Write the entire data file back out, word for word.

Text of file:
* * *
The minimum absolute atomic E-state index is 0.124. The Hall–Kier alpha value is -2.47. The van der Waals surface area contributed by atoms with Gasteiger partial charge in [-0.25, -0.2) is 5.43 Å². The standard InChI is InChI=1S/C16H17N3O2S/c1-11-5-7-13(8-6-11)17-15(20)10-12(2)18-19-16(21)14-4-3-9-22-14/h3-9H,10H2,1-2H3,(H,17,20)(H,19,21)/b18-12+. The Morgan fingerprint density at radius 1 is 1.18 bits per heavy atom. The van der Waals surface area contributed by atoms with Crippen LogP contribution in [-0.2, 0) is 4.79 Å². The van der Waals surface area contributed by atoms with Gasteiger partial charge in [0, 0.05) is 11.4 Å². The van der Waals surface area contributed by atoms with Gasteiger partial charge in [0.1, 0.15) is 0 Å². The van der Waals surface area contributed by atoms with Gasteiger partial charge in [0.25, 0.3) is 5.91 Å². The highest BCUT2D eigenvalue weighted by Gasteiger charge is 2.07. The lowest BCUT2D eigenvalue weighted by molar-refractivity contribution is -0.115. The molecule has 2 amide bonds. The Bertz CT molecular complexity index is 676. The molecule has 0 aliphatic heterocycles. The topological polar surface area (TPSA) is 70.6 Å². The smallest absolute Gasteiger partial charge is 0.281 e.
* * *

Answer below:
The minimum absolute atomic E-state index is 0.124. The Hall–Kier alpha value is -2.47. The van der Waals surface area contributed by atoms with Gasteiger partial charge in [-0.25, -0.2) is 5.43 Å². The standard InChI is InChI=1S/C16H17N3O2S/c1-11-5-7-13(8-6-11)17-15(20)10-12(2)18-19-16(21)14-4-3-9-22-14/h3-9H,10H2,1-2H3,(H,17,20)(H,19,21)/b18-12+. The Morgan fingerprint density at radius 1 is 1.18 bits per heavy atom. The van der Waals surface area contributed by atoms with Crippen LogP contribution in [-0.2, 0) is 4.79 Å². The van der Waals surface area contributed by atoms with Gasteiger partial charge in [0, 0.05) is 11.4 Å². The van der Waals surface area contributed by atoms with Gasteiger partial charge in [0.1, 0.15) is 0 Å². The van der Waals surface area contributed by atoms with Gasteiger partial charge in [0.25, 0.3) is 5.91 Å². The highest BCUT2D eigenvalue weighted by Gasteiger charge is 2.07. The lowest BCUT2D eigenvalue weighted by molar-refractivity contribution is -0.115. The molecule has 2 amide bonds. The Bertz CT molecular complexity index is 676. The molecule has 0 aliphatic heterocycles. The topological polar surface area (TPSA) is 70.6 Å². The smallest absolute Gasteiger partial charge is 0.281 e.